Portugal falls to group with “satisfactory situation” for press freedom – RSF


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Portugal has fallen to ninth place in the Reporters Without Borders (RSF) world press freedom ranking and now leads the group of 44 countries with “a satisfactory situation,” it was announced today.

In 2022, Portugal ranked seventh and in the group of eight countries with a “very good situation” for press freedom.

According to the 21st edition of the world press freedom ‘ranking’ of the NGO Reporters Without Borders (RSF), published today on the occasion of World Press Freedom Day and with 180 countries and territories assessed, this year ahead of Portugal and in the group of eight countries in a very good situation for press freedom were, in descending order, Norway, Ireland, Denmark, Sweden, Finland, the Netherlands, Lithuania and Estonia.

RSF points out that Norway tops the ranking for the seventh year in a row, but – unusually – a non-Nordic country is in second place, namely Ireland (up four places to 2nd), ahead of Denmark (down one place to 3rd).

Another highlight of this year’s ‘ranking’ was that the Netherlands (6th) moved up 22 places and regained the position they held in 2021, before the murder of crime reporter Peter R. de Vries.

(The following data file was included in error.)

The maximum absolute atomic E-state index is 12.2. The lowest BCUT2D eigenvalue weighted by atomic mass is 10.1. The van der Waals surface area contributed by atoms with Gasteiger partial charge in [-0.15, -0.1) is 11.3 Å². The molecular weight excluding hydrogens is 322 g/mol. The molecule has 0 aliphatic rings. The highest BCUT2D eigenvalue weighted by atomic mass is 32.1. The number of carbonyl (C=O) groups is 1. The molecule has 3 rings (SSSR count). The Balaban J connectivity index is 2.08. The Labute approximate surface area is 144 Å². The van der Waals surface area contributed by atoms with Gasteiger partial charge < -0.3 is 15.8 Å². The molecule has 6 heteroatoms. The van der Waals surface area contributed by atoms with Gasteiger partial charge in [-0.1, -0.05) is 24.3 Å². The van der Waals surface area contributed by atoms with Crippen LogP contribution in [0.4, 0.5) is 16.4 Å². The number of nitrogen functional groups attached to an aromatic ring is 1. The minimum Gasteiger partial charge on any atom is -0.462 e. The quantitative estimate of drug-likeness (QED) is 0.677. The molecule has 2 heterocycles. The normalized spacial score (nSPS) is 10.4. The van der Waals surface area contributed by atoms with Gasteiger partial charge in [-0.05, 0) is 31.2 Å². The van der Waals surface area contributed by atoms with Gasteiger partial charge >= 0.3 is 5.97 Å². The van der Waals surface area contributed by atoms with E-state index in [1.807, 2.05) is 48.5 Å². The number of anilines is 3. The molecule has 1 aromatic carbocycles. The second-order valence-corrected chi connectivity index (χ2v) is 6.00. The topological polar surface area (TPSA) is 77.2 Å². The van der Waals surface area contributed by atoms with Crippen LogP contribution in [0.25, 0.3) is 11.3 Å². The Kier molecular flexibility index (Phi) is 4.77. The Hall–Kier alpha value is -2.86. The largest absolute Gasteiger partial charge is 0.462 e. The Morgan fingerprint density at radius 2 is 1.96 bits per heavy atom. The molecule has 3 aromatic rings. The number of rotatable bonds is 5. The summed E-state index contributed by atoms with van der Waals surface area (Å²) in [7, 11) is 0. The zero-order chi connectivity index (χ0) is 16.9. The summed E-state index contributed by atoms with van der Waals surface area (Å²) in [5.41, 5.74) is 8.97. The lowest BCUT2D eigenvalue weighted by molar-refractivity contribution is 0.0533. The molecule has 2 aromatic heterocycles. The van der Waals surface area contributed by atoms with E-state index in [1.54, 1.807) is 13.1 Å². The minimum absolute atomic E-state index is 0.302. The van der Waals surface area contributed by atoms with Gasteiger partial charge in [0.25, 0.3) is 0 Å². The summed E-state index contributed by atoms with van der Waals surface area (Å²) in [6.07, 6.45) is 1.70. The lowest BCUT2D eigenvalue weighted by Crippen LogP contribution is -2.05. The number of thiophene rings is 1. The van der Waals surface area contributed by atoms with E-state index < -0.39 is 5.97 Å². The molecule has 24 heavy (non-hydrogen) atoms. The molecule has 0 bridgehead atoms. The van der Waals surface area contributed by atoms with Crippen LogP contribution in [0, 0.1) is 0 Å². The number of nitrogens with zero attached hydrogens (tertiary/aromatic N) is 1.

At the other end of the table there are also changes, with the last three places occupied exclusively by Asian countries: Vietnam (178th), which has “nearly completed its hunt for independent reporters and commentators,” China (down four to 179th place), “the world’s biggest persecutor of journalists and one of the biggest exporters of propaganda content,” and, to no great surprise, North Korea (180th).

“The World Press Freedom Index reveals an enormous volatility of situations, with large ups and downs and unprecedented shifts, such as Brazil’s 18-place climb and Senegal’s 31-place drop,” says RSF Secretary Christophe Deloire, quoted in the report.

“This instability is the result of more aggressive authorities in many countries and growing animosity against journalists on social media and in the physical world. The volatility is also a consequence of the growth of the fake content industry, which produces and distributes misinformation and provides the tools to manufacture it,” Deloire adds.

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